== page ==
This is a map produced by the Hydrometeorological Prediction Center which shows the liklihood of a 4+ snow. There’s a 40% or greater chance for an occurance… inside the green circle is where we expect to see the highest totals Christmas Day.
The evening North American Model appears to be more in line with the other two preferred models this evening. The GFS & Euro… the NAM is heavier with snow in our area. Along and north of the blue line is frozen precip
Interesting look at this evening’s RPM model which takes most of the accumulation south. When forecasting winter weather we look at all of the models and weigh them based on consistancy as well as how well they line up with the pattern on the large scale to see if makes sense. This far south seems a little bit too far south-in my opinion. Don’t think the upper level winds are strong enough to dig it that far south.
New model data becomes available around 9pm tonight.
The high resolution models won’t be available until tomorrow but it will be interesting to see how consistent or inconsistent the storm track evolves. I’m particularly interested in comparing the water vapor position of the low pressure to the models initial position of the low pressure.
I’m also watching the ridge in Eastern Canada which should act as a block and force this system to dig farther south. Subtle changes in the big scale often have direct and major changes in the small scale.
The NAM or North American Model has been a significant outlier with heavier snow and is farther north with the track. We don’t believe this model has a good handle on the track.
Just to show some of the differences in the computer model runs… here’s a look at the same model’s estimates of snow totals from this morning and this afternoon.
Futurecast depiction of snow at 7pm Christmas Day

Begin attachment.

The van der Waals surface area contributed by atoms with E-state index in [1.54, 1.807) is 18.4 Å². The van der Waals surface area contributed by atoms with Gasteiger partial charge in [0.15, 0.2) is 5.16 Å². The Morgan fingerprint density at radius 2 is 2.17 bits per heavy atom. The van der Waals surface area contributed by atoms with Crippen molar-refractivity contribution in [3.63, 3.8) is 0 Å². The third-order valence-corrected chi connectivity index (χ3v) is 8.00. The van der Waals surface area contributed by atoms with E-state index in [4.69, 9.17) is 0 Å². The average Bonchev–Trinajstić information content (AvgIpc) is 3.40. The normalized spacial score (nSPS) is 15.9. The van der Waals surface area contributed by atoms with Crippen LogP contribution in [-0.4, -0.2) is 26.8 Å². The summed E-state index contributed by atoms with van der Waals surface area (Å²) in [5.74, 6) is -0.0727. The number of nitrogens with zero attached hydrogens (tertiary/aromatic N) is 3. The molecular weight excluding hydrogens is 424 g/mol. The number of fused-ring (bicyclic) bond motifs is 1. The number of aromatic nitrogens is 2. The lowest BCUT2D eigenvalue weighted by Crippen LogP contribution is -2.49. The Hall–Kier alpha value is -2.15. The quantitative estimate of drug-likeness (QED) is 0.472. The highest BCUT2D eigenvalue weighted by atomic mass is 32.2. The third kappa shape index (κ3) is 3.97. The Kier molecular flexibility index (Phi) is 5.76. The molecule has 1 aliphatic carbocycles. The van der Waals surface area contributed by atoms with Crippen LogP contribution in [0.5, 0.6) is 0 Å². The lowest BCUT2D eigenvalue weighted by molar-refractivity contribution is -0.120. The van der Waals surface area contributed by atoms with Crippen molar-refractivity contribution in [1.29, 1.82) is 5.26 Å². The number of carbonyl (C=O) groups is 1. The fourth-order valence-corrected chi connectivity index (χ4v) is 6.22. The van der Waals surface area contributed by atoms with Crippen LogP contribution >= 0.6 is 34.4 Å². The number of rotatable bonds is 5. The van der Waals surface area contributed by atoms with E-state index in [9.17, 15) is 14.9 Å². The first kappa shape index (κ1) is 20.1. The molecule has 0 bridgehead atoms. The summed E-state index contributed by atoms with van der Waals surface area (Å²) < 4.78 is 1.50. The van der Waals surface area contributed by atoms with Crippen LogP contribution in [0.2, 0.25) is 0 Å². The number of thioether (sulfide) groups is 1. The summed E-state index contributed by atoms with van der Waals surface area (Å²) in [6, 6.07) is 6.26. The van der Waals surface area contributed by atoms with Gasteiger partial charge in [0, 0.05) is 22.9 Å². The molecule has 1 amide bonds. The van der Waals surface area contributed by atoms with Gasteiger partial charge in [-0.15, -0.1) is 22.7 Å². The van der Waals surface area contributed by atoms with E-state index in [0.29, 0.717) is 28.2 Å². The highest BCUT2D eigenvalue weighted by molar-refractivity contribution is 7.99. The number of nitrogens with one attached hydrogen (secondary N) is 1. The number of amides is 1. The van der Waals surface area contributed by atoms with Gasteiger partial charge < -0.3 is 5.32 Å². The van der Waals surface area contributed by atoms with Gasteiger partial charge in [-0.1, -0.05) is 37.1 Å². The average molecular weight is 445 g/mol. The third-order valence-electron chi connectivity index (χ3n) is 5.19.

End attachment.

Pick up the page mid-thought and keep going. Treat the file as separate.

NWS Image showing the regional impacts.
The main challenge with the forecast is trying to narrow down where the heaviest snow will occur. There’s going to be a 100-200 mile long/25-50 mile wide band of very intense snow somewhere across a 4 state area. That band will produce totals around 6-8″ of snow.
The band of heaviest snow will set-up along and northwest of the center of the low pressure’s track.
Right now, it’s narrowed down from about Wichita to Joplin down south to McAlester to Shreveport area. Anywhere in the middle is fair game for heavy snow.
*It’s important to know that the track WILL change and the no doubt there will be people in our area with as little as a dusting. As Christmas gets closer the track will become more apparent and the forecast accuracy will increase. Still lots of uncertaintly at the moment in regards to the track, but high confidence that someone in AR/OK/MO will get a major winter storm on Christmas Day. At the moment… the heaviest band of snow favors the I40 corridor including Fort Smith.
There could be a narrow corridor of freezing rain in central Arkansas. I’m thinking it could be somewhere around the Hot Springs to Little Rock area. Right now, it looks primarily like a rain changing to all snow for much of our area. Could be some freezing rain for a short duration in and around I40
Latest run of Futurecast changes the rain to snow around Noon or 1pm on Christmas Day.
The reason Benton County is not included in the watch is because by definition a “winter storm watch/warning” is issued when snow is expected to be 4″ or greater. Snow totals in Benton Co are expected to be less than 4″ at the moment.
Within the Winter Storm Watch area snow totals could exceed 7″.